Attention Parents: We Are NOT A Correspondence School

Is this a Las Vegas thing?  A week never passes without a student coming into class to declare that they’ve been absent for the last two or three days, and then stare at me expectantly.  I try to draw out some civil cooperation from them by saying something like, “And…..”

Then they will usually ask for all of their make up work.  When I explain that covering two or three days’ worth of instruction, examples, and assignments will take more than the ten seconds available right before the bell rings, they tend to look put out.  My insistence that they come in before or after school to review their works irks them to no end.

Even worse is the dgeree to which we facilitate such a mindset.  My school district allows students to take a form around to their teachers that essentially says, “My parents are taking me out of town for whatever reason next week.  I’ll be gone for three days.  Please give me all my work now.”  Like most teachers, I tell them that they’ll just need to do most, if not all, of that work when they get back. 

What, don’t I plan in advance?  Of course, but this community seems to have it in their heads that school work is just a bunch of handouts that can be given and done whenever is convenient.  No thought is given for discussion, performances, participation, questions and answers in class, etc.

When the majority of “make up work” is done poorly and gets a low grade, kids seem baffled. 

Lean in closely because I’m going to whisper, OK?  This is not a correspondence school!  If you could simply fill in worksheets and get credit, we wouldn’t need school at all.  If you think you can skip a week and be fine, catching up with no real effort on your part, why not just cut to the chase and get your GED?  That appears to be what a lot of people really want.

This mentality bleeds over into college.  In those classes, especially freshmen classes, they’re indignant that I require attendance, and enforce the department’s loss of credit policy for excessive absences.  And yet, when they ditch class, they expect to turn in whatever work they want, when they want, for full credit, to be excused from assignments they weren’t here for, or to have the curriculum adjusted to be comfortable with their absences.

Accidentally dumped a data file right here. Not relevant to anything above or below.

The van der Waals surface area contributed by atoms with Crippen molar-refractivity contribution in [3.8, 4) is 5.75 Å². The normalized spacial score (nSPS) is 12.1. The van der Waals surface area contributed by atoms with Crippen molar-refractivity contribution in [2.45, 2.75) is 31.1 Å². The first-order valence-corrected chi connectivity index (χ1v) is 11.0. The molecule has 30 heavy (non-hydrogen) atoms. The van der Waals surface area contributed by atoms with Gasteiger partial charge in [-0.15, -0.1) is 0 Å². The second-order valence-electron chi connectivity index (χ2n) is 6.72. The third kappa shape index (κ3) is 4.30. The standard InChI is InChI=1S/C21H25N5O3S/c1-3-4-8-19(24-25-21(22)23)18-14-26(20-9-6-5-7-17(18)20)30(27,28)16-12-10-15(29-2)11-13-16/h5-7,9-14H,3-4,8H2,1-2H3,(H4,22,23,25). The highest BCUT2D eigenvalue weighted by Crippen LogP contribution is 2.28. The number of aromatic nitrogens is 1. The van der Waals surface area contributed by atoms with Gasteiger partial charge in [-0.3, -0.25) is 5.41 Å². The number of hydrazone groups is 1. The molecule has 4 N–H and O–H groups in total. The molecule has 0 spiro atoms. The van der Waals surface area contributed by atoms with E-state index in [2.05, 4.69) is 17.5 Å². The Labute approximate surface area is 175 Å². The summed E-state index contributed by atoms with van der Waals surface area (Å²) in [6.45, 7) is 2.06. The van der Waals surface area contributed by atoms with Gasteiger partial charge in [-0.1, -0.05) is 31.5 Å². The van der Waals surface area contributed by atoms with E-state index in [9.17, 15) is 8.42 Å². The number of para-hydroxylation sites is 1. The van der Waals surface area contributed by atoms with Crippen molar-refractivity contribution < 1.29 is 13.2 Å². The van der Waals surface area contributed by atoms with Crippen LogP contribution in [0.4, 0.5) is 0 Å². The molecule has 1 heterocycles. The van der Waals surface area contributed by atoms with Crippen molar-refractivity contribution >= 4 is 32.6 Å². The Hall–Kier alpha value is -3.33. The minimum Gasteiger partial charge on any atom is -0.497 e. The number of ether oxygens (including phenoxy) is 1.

I hate having to teach responsibility, but if that’s the skill they need…

Where’s the outcry from the parents?  Where’s the demand for high standards–no, adequate standards?  When we enable a lower level of maturity for our students, don’t be surprised when we end up with a society full of people who never show up for work, but who get huffy when they don’t get paid.

One comment on “Attention Parents: We Are NOT A Correspondence School

  1. I think this is an inherent characteristic of compulsory education and bleeds into college because students have never learned another way. My solution would not be to teach responsibility for meeting other people’s standards, but to teach responsibility for making choices in our lives that further our goals. Allow students to choose what they want to learn and they will be responsible about learning it. Compell them to learn what someone bureaucrat thinks is important and they will rebel, loose motivation and refuse to take responsibility. Afterall, shouldn’t someone else’s goal be someone else’s responsibility?

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